Description : American students vary in educational achievement, but white students in general typically have better test scores and grades than black students. Why is this the case, and what can school leaders do about it? In The Color of Mind, Derrick Darby and John L. Rury answer these pressing questions and show that we cannot make further progress in closing the achievement gap until we understand its racist origins. Telling the story of what they call the Color of Mind—the idea that there are racial differences in intelligence, character, and behavior—they show how philosophers, such as David Hume and Immanuel Kant, and American statesman Thomas Jefferson, contributed to the construction of this pernicious idea, how it influenced the nature of schooling and student achievement, and how voices of dissent such as Frederick Douglass, Frances Ellen Watkins Harper, and W. E. B. Du Bois debunked the Color of Mind and worked to undo its adverse impacts. Rejecting the view that racial differences in educational achievement are a product of innate or cultural differences, Darby and Rury uncover the historical interplay between ideas about race and American schooling, to show clearly that the racial achievement gap has been socially and institutionally constructed. School leaders striving to bring justice and dignity to American schools today must work to root out the systemic manifestations of these ideas within schools, while still doing what they can to mitigate the negative effects of poverty, segregation, inequality, and other external factors that adversely affect student achievement. While we cannot expect schools alone to solve these vexing social problems, we must demand that they address the dignitary injustices associated with how we track, discipline, and deal with special education that reinforce long-standing racist ideas. That is the only way to expel the Color of Mind from schools, close the racial achievement gap, and afford all children the dignity they deserve.
Description : In this innovative approach to the Intro Psychology course, authors John Cacioppo and Laura Freberg present psychology as an integrative science that is highly relevant for students of all majors. The authors have kept a familiar chapter structure, providing an easy roadmap for the introductory psychology course, but the similarities with other approaches to introductory psychology end there. Integration extends in two directions, highlighting connections within psychology as well as between psychology and other disciplines. The writing and features are smart and engaging, and consistently illustrate the benefit of using multiple perspectives within psychology. Cacioppo and Freberg offer the best science possible, including exciting new research findings likely to expand students' understanding of psychology as a scientific field of study. Features and images coordinate with and enhance the text, providing many additional opportunities for critical thinking and connecting ideas. Psychology is evolving into an integrative, multidisciplinary field, and this text offers an opportunity to teach all of psychology in one place and at one time. Important Notice: Media content referenced within the product description or the product text may not be available in the ebook version.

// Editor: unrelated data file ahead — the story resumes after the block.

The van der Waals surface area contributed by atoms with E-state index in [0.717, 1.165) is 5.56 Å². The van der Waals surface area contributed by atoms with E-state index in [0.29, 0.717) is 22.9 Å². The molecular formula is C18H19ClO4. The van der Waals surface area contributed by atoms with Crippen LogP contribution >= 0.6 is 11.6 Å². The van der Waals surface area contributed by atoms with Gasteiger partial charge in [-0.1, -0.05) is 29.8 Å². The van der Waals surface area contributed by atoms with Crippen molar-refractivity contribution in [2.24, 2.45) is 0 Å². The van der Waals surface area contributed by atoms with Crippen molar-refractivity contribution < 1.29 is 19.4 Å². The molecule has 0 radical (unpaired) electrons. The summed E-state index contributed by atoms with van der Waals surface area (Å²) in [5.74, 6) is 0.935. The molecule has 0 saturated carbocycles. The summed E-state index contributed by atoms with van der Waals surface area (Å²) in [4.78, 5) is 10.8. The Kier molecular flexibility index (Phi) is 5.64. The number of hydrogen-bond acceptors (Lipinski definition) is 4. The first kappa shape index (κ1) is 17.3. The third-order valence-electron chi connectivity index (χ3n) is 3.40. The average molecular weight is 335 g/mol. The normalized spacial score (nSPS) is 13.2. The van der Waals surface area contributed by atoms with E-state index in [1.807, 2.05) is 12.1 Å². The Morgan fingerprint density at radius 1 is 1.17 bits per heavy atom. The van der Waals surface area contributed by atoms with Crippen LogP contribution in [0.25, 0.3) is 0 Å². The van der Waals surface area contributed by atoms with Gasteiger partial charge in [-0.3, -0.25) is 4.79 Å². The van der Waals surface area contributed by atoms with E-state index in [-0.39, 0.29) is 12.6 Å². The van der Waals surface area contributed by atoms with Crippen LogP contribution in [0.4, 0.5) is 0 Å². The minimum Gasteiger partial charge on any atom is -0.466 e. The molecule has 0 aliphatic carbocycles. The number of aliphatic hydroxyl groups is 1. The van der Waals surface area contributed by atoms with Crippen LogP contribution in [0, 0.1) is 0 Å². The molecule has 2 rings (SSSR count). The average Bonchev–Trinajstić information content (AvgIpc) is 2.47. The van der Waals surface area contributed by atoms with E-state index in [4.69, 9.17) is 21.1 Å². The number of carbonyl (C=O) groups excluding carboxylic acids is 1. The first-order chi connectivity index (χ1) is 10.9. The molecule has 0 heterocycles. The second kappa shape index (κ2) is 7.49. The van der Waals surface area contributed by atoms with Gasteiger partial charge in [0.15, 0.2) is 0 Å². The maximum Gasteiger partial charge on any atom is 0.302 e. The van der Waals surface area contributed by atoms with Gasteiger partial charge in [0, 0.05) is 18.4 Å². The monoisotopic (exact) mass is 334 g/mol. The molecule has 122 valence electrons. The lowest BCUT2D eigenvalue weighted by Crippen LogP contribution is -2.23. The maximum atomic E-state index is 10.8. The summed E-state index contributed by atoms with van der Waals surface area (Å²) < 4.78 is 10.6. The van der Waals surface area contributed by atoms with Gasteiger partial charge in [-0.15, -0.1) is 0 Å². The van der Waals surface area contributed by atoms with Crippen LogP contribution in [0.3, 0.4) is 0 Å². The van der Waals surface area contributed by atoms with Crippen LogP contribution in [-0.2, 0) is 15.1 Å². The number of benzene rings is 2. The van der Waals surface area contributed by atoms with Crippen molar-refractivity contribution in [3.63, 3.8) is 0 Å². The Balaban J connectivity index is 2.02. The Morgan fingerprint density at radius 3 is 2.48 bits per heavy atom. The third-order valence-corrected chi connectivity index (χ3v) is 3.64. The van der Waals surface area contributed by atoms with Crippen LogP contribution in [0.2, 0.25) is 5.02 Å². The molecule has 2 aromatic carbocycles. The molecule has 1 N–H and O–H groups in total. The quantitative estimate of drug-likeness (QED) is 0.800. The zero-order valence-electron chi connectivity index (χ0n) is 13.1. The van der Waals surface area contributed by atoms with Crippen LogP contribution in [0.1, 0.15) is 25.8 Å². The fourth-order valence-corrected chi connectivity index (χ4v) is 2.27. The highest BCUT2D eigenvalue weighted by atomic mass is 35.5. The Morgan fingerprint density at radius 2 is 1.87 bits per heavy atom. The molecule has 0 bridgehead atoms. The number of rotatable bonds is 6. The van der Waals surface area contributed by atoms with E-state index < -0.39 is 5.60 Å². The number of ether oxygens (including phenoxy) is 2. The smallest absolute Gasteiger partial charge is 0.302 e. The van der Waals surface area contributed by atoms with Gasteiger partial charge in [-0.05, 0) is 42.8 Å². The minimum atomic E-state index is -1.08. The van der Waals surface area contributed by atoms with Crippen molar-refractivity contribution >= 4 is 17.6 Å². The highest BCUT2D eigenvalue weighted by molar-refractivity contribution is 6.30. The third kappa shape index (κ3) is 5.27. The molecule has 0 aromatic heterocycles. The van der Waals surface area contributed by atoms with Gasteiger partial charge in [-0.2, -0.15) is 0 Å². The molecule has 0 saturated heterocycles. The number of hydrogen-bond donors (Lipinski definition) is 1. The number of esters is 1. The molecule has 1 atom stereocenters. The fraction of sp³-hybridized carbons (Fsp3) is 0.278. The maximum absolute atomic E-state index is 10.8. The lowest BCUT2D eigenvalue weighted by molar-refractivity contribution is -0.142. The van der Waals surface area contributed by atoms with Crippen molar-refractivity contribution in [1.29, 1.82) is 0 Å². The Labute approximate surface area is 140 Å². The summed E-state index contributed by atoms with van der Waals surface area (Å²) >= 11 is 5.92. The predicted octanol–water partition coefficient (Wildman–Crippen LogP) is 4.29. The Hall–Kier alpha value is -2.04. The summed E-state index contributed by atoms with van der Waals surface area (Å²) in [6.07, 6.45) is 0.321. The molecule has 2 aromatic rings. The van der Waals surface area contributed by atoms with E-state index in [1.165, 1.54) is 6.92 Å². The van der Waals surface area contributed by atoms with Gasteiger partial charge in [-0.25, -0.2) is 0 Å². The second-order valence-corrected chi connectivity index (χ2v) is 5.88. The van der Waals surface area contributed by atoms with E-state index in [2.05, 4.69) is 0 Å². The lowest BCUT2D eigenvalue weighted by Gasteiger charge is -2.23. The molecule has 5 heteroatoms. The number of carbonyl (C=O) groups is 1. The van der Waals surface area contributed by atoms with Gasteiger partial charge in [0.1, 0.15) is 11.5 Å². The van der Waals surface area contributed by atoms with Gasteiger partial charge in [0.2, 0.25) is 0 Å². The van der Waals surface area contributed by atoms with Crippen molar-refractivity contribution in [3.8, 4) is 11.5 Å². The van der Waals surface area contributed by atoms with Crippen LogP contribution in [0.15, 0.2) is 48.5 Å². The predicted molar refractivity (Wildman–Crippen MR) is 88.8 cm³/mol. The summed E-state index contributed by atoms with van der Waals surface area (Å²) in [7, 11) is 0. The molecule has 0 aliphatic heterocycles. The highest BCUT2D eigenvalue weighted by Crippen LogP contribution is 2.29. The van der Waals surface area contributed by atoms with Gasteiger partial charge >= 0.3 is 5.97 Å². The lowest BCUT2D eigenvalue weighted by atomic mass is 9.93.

Description : Conventional approaches to Hinduism typically stress its classical religious tradition with an emphasis on the Brahmin texts and practices. Frequently neglected are the practices of lower caste Indians, the role of women in the culture, the religious life of village folk, devotion to the deity Rama, and the Sant tradition of North India. The Many Colors of Hinduism is the first introductory text to provide a balanced view of this rich religious tradition, acknowledging the full range of its many competing and even contradictory aspects. Utilizing a thematic-historical approach, Carl Olson draws on a wide array of textual evidence, the fieldwork of anthropologists in close contact with insiders, and voices of thinkers ranging from Indologist Alf Hiltebeitel to Cambridge scholar Julius Lipner. The result is a narrative approach that offers a view of Hinduism that emulates the storytelling nature of the religion itself. Covering ancient times to the present and explaining important cultural metaphors, symbols, and narratives not generally found in other introductory textbooks, Olson offers students a new perspective of a religion that is more varied than most Westerners realize. The Many Colors of Hinduism will be essential reading for undergraduate courses in world or Asian religions.